Before a municipal solid waste incinerator (MSWI) can be operated, it is generally required that a health risk assessment be performed and that human health risks predicted fall below permissible levels.
There are several components to the risk assessment paradigm, including : (1) determination of stack emissions for potentially toxic chemicals, (2) calculation of atmospheric dispersion and exposure point concentrations, (3) development of scenarios by which humans become exposed to airborne chemicals, (4) identification of dose-response functions for carcinogenic and noncarcinogenic effects, and (5) prediction of the probability of health impacts.
Typical MSWI air contaminants of concern are metals (e.g., Ag, As, Be, Cd, Cr, Hg, Ni, Pb, Sb) and organic compounds (e.g., benzene, PCBs, B (a) P, polychlorinated dioxins/furans).
MSWI risk assessments include both direct exposure pathways (air inhalation, incidental ingestion of soil), and indirect pathways (food-chain exposures such as human consumption of produce, beef, fish, and milk).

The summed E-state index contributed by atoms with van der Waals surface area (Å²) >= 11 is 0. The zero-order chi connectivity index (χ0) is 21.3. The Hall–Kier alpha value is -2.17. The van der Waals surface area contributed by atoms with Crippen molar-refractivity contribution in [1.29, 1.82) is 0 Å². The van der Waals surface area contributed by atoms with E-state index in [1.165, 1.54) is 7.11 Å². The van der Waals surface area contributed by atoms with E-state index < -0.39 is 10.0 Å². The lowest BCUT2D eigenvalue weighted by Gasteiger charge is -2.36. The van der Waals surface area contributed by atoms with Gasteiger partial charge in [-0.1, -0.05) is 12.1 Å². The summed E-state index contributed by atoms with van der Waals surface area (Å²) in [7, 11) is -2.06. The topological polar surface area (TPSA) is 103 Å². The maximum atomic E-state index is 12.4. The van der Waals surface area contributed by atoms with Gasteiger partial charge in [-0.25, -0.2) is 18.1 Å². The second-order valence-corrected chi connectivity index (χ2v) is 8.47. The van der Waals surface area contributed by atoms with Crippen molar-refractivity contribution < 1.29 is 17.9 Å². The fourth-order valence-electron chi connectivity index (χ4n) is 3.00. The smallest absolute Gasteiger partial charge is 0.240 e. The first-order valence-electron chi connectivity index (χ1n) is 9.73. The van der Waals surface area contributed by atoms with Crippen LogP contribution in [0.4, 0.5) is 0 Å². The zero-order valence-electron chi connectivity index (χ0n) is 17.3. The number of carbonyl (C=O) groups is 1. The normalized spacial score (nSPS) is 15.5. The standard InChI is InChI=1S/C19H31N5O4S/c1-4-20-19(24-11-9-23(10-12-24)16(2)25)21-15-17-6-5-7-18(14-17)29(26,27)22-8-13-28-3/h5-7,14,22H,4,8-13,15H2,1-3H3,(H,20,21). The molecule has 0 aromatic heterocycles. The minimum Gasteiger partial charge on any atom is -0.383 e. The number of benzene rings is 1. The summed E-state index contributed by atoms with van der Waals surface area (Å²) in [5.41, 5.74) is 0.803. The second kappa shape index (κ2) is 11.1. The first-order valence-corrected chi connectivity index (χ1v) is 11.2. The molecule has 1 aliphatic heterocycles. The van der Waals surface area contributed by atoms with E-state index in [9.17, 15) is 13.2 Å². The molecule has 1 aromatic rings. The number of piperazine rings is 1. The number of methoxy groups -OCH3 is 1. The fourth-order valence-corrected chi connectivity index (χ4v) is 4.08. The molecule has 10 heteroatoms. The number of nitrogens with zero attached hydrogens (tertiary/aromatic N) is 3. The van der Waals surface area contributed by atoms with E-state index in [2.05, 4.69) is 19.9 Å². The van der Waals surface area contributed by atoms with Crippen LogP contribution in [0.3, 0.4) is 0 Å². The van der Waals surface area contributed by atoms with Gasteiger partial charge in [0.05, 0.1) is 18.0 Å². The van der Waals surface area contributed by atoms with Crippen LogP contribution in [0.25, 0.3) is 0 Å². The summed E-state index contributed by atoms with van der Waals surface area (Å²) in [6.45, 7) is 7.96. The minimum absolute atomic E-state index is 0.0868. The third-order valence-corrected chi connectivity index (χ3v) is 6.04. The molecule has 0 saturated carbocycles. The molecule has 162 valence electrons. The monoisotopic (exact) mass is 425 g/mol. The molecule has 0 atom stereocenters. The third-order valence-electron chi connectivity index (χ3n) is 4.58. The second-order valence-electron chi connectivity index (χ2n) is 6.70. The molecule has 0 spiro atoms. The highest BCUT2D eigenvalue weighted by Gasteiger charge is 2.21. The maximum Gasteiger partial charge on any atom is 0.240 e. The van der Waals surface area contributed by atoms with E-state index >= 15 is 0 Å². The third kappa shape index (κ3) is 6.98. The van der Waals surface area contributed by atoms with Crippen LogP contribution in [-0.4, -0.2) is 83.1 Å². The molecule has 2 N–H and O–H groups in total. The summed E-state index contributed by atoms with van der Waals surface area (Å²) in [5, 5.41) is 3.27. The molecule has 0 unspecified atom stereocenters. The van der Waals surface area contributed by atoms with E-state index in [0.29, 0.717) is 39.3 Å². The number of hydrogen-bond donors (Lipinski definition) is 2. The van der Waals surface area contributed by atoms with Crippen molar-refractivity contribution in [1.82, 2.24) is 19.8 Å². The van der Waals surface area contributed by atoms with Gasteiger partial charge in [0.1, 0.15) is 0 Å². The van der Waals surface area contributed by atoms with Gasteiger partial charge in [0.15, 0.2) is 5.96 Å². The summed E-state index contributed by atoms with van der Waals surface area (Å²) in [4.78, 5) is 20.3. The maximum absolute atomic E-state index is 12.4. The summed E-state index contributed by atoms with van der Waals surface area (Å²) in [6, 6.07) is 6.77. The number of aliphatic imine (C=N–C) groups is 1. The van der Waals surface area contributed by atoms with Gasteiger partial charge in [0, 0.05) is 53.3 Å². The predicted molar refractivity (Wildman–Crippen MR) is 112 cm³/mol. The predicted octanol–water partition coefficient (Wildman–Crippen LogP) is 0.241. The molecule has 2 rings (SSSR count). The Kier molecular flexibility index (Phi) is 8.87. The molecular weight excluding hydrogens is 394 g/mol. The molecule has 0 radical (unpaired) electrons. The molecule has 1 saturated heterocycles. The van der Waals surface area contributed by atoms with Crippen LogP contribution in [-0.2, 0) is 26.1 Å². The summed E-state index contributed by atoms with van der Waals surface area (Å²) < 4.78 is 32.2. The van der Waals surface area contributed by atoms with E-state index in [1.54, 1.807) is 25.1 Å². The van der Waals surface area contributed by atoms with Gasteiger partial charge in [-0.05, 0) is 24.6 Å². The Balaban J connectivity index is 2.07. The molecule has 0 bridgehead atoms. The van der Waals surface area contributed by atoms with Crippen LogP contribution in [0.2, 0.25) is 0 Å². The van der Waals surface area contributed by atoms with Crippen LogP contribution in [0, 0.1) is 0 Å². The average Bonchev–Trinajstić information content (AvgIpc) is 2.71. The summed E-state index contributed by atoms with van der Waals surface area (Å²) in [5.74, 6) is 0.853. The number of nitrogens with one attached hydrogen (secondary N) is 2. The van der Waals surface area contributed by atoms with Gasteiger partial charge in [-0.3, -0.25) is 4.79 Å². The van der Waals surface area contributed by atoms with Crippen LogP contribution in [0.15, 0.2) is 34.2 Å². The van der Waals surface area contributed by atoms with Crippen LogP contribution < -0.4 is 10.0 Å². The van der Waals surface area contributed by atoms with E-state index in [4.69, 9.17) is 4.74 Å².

To perform a risk assessment for direct and indirect routes of exposure, both atmospheric concentration and deposition rate are required ; assumptions need to be made about toxicity as a function of route of exposure.
Interpretation of risk-assessment results requires understanding how some of the conservative assumptions made in the risk-assessment process play out relative to real-world health hazards.
Some attempts have be...
Mots-clés Pascal : Usine incinération, Emission polluant, Déchet solide, Analyse risque, Carcinogène, Traitement déchet
Mots-clés Pascal anglais : Incineration plant, Pollutant emission, Solid waste, Risk analysis, Carcinogen, Waste treatment
Notice produite par :
Inist-CNRS - Institut de l'Information Scientifique et Technique
Cote : 96-0232792
Code Inist : 002B30A02A. Création : 199608.